Opinion: Destroying cultural heritage sites is a war crime
President Trump threatened to destroy 52 Iranian sites — “some at a very high level & important to Iran & the Iranian culture” — on Twitter on Saturday. This may seem like a small issue in the midst of an international crisis, but, as others have noted, his tweet amounts to an announcement of an intention to commit war crimes.
A part of the Hague Convention of 1907, signed over a century ago, says that “all necessary steps must be taken” to spare “buildings dedicated to religion, art, science, or charitable purposes, historic monuments, hospitals, and places where the sick and wounded are collected.” Similarly, the Geneva Convention Protocol I, signed in 1949 and amended in 1977, renders unlawful “any acts of hostility directed against the historic monuments, works of art or places of worship which constitute the cultural or spiritual heritage of peoples.”
Federal law in the United States says that violating these international conventions would constitute a war crime. Anyone who violates them could be imprisoned or, if death results from their actions, be sentenced to death. Members of the Trump administration should be on notice that they can be held liable under these provisions.
Trump’s threatened actions would be morally reprehensible even outside the law, because they would destroy centuries-old places of profound importance not just to Iranians, but to all of human civilization.
Measuring the significance of sites is always a delicate exercise. In the United States, we conduct a formal evaluation before we place a site on a list such as the National Register of Historic Places.
The worldwide list is the United Nations Educational, Scientific and Cultural Organization (UNESCO) List of World Heritage Sites. The United States has 24 places on UNESCO’s list, including Independence Hall, widely recognized as the birthplace of modern democracy and a symbol of hope for people around the world. The San Antonio Missions, Statue of Liberty and Mesa Verde National Park are also listed. It’s worth noting that many sites that we might think of as important to our national identity are not included on this international list. Not even Mount Vernon has made it, though President Washington’s home is one of 19 places nominated by the United States for consideration.
Iran, just one-sixth the size of the United States, also has 24 UNESCO designations and has nominated 56 more for consideration.
That country, recognized as a cradle of civilization, is home to World Heritage Sites like the Shustar hydraulic system, initiated in the fifth century B.C. and hailed by UNESCO as a “masterpiece of creative genius.” Also included as a group are eight Persian gardens whose distinct design influenced the Alhambra in Spain and the Taj Mahal in India and countless modern landscapes today.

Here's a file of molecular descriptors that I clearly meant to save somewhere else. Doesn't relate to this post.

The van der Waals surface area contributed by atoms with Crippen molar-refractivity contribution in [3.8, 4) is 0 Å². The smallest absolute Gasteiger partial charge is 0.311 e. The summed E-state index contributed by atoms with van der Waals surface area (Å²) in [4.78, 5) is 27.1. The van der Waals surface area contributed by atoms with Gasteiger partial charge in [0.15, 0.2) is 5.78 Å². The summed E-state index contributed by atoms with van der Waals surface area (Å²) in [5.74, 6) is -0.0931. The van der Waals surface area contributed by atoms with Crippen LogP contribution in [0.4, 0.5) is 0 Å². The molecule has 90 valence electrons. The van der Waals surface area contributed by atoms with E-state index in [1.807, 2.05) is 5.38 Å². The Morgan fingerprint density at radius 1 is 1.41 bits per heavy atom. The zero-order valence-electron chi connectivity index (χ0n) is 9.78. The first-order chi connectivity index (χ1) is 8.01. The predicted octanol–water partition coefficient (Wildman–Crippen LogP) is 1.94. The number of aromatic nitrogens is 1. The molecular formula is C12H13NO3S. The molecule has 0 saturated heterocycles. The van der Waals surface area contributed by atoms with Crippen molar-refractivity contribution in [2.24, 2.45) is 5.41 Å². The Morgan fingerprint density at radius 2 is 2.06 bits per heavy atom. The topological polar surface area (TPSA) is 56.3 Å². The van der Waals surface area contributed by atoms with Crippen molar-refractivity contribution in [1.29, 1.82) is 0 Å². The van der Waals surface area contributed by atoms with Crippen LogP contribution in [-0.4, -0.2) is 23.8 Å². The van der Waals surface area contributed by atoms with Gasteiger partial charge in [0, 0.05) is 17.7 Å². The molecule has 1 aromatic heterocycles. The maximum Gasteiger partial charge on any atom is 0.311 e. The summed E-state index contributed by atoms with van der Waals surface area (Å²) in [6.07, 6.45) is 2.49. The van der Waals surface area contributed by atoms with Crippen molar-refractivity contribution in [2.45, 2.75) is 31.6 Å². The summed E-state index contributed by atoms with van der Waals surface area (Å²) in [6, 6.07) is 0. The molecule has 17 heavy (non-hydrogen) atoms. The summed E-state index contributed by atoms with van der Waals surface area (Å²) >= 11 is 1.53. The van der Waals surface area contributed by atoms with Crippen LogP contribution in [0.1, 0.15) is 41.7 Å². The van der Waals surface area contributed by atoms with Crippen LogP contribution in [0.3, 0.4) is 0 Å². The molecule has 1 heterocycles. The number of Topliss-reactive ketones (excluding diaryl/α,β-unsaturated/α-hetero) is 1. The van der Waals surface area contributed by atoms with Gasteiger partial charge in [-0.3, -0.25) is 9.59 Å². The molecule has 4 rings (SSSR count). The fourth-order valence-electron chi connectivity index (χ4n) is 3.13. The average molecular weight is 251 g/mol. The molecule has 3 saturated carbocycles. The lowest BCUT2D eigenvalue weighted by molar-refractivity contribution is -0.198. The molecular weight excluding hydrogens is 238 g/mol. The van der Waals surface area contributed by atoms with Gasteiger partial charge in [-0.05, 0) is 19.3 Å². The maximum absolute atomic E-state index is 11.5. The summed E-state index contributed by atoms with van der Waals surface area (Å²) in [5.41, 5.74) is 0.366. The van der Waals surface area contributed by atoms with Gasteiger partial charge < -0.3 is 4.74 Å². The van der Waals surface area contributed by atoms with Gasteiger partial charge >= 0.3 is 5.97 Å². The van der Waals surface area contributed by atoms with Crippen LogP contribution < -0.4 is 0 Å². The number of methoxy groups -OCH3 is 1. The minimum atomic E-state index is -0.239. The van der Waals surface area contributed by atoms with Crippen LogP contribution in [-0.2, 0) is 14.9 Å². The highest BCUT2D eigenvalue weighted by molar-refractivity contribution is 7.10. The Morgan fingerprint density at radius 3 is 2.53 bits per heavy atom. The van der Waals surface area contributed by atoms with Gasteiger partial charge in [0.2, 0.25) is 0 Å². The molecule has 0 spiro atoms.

But perhaps the most significant place on the UNESCO list is Persepolis, reportedly the most-visited historic site in Iran. It was a ceremonial capital of the Persian Empire, completed by Darius I and given a place of prominence in architectural history courses across the world. Some believe that Persepolis was the place where the clay Cyrus Cylinder (today housed at the British Museum) was inscribed in cuneiform. Recognizing the diversity of the Persian Empire, the cylinder sets forth a vision of governing a pluralistic society and is considered by some Iranians to be the world’s first charter of human rights.
A nation that willfully destroys another country’s heritage would be no better than the criminals who have destroyed irreplaceable sites in Syria, Afghanistan, Iraq and elsewhere in recent years.
Protecting civilian lives is paramount, but saving cultural sites is consistent with that mission, too. Destroying mosques, museums and libraries will certainly result in civilian casualties.
If President Trump’s rhetoric is a calculated attempt to pressure Iranian citizens to topple their regime, it seems likely to backfire. Imagine how Americans would respond if a foreign power threatened to fire missiles at the Statue of Liberty. If he follows through on his threat, he will violate international law and the United States will risk further damage to its increasingly fragile global reputation.
Sara C. Bronin is a lawyer and specialist in historic preservation.
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